The placenta is connected to the fetus by the umbilical cord, which is made of blood vessels and connective tissue. When the fetus is delivered, the placenta is delivered afterwards. The placenta is often called the afterbirth.
Function[change | change source]
The placenta protects the mother and fetus[change | change source]
One of the placenta's jobs is to make sure blood from the mother and fetus never mixes. The placenta acts as an exchange surface between the mother and the fetus. Nutrients and oxygen are passed over by diffusion only. If the mother's and fetus's blood mixed, it could be deadly for both of them. If the mother and the fetus had different blood types, they might both die if their blood mixed.
The placental barrier protects the fetus[change | change source]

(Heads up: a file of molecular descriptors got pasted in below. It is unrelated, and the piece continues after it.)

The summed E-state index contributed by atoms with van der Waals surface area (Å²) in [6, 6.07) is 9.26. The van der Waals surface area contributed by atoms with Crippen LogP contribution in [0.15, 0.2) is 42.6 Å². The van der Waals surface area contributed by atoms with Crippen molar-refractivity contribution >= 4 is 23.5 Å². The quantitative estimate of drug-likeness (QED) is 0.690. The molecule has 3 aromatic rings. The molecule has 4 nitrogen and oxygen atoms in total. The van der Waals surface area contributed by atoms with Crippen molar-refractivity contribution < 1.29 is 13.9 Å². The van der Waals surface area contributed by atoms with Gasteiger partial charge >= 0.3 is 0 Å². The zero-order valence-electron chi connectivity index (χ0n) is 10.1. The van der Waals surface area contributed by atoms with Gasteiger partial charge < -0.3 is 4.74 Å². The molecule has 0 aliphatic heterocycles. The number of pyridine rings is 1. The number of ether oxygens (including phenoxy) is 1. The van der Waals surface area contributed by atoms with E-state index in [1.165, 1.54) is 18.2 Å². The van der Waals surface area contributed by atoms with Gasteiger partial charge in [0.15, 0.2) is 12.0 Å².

The placenta has two parts, one of which is genetically and biologically part of the fetus, the other part of the mother. It is implanted in the wall of the uterus, where it receives nutrients and oxygen from the mother's blood and passes out waste. This forms a barrier called the placental barrier, which filters out some substances which could harm the fetus.
However, the placental barrier is not able to protect the fetus from everything that could hurt it. For example, alcohol goes through the placental barrier into the fetus. This is why drinking alcohol during pregnancy can cause Fetal Alcohol Syndrome. The placenta is also unable to filter out many other things. Chemicals that can cross the placental barrier and hurt the fetus are called teratogens.
In other types of mammals[change | change source]
Prototherial (egg-laying) and metatherial (marsupial) mammals produce a type of placenta that provides nutrients mostly from the egg sac, instead of from the mother's blood. It is positioned in the female's body similar to eutherian mammals. Some snakes and lizards have evolved a system of internal development with a placenta-like tissue: this is an example of convergent evolution.
References[change | change source]
- Pough et al 2002. Herpetology. 3rd ed, Pearson Prentice Hall.